Business World

Sunday 19 January 2020

Dollar now in 'dangerous territory' after Trump hits out at EU and China

US President Donald Trump. Photo: AP
US President Donald Trump. Photo: AP

Lananh Nguyen and Katherine Greifeld

US President Donald Trump has stopped the dollar rally in its tracks, for now.

The dollar tumbled on Friday after Trump criticised the European Union and China for "manipulating their currencies and interest rates lower". The Bloomberg Dollar Spot Index slid as much as 0.74pc, its biggest intraday decline since March, before paring its loss to around 0.6pc.

The growing global trade dispute shows no sign of abating, with Trump saying in a CNBC interview aired on Friday that he's "ready to go" with tariffs on $500bn of Chinese imports. That hawkish rhetoric on trade, combined with the president's latest tweet on currencies, threaten to halt the dollar's rally, analysts said.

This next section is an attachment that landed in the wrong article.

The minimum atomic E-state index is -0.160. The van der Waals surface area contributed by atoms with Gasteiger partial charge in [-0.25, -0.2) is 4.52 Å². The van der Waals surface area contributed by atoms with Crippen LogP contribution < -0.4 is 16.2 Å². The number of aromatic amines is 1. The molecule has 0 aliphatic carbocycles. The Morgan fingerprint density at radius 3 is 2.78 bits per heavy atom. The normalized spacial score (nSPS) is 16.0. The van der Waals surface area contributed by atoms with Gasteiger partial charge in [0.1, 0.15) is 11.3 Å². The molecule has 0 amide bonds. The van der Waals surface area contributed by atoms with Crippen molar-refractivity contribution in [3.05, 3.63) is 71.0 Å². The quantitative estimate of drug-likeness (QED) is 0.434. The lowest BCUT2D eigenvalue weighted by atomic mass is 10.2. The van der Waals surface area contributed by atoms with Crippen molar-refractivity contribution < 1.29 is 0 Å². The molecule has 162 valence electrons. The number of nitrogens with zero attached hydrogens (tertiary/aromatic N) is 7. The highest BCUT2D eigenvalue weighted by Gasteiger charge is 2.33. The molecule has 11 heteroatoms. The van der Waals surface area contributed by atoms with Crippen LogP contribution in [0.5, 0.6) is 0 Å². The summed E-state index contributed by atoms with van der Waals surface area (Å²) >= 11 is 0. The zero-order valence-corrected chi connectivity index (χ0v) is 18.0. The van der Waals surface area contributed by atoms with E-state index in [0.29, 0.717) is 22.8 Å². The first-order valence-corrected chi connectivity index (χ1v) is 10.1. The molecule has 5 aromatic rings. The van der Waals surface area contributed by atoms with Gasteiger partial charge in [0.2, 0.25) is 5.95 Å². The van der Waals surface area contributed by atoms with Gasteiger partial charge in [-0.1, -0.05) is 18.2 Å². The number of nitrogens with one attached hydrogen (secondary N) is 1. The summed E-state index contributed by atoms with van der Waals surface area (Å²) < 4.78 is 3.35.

Trump's comments "are very direct and aggressive, and the market has seen that he has pushed forward regarding tariffs," said Shahab Jalinoos, Credit Suisse's head of global FX strategy. "The barrage of commentary will likely force the market to scale back long USD positions."

The decline snapped a three-day rising streak for the dollar, which had advanced amid escalating trade tensions and a weakening of the Chinese yuan. The rising risk of the dollar being used as a weapon in a trade war puts the dollar in "dangerous territory", making it vulnerable to further declines, said Shaun Osborne, Scotiabank's chief FX strategist.

The Trump administration has complained in the past about its trading partners' currencies. It's also expressed a preference for a weaker dollar, which can spur US exports.

The latest FX comments preceded a meeting this weekend in Buenos Aires of Group of 20 finance ministers, including US Treasury Secretary Steven Mnuchin.

Daniel Katzive, head of currency strategy in North America at BNP Paribas, said: "If the US administration creates the perception that they want the currency weaker, it's going to be very tempting for those global investors to reduce their exposure and the dollar will get hurt."

Bloomberg

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